The mechanism of nitrate uptake for assimilation in procaryotes is not known. We used the radioactive isotope, 13N as NO3-, to study this process in a prevalent soil bacterium, Pseudomonas fluorescens. Cultures grown on ammonium sulfate or ammonium nitrate failed to take up labeled nitrate, indicating ammonium repressed synthesis of the assimilatory enzymes. Cultures grown on nitrite or under ammonium limitation had measurable nitrate reductase activity, indicating that the assimilatory enzymes need not be induced by nitrate. In cultures with an active nitrate reductase, the form of 13N internally was ammonium and amino acids; the amino acid labeling pattern indicated that 13NO3- was assimilated via glutamine synthetase and glutamate synthase. Cultures grown on tungstate to inactivate the reductase concentrated NO3- at least sixfold. Chlorate had no effect on nitrate transport or assimilation, nor on reduction in cell-free extracts. Ammonium inhibited nitrate uptake in cells with and without active nitrate reductases, but had no effect on cell-free nitrate reduction, indicating the site of inhibition was nitrate transport into the cytoplasm. Nitrate assimilation in cells grown on nitrate and nitrate uptake into cells grown with tungstate on nitrite both followed Michaelis-Menten kinetics with similar Kmvalues, 7 μM. Both azide and cyanide inhibited nitrate assimilation. Our findings suggest that Pseudomonas fluorescens can take up nitrate via active transport and that nitrate assimilation is both inhibited and repressed by ammonium.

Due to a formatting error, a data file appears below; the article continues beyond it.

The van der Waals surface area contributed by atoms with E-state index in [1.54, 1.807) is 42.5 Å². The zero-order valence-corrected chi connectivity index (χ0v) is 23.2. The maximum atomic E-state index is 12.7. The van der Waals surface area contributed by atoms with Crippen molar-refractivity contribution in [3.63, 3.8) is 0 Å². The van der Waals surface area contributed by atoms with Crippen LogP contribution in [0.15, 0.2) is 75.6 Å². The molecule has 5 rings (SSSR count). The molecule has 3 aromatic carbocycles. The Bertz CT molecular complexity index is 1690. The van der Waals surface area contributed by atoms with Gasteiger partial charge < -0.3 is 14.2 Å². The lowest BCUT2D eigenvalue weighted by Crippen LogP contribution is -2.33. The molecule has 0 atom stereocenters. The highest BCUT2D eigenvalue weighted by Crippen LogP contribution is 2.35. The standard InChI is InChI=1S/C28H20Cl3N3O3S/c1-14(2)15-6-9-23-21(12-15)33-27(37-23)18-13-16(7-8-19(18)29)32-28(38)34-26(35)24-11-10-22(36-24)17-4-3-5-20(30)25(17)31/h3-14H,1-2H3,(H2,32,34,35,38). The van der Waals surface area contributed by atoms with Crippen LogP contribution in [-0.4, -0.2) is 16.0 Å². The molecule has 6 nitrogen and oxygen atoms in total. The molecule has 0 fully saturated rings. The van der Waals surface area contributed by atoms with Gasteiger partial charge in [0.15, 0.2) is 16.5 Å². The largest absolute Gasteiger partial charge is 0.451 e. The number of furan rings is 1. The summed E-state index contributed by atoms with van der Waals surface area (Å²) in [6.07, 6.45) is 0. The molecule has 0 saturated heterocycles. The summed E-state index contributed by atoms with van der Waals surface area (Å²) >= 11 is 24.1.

Pseudomonas fluorescensAssimilatory nitrate reduction Nitrate reductase Nitrate uptake Active transport Nitrogen-13 Short-lived isotope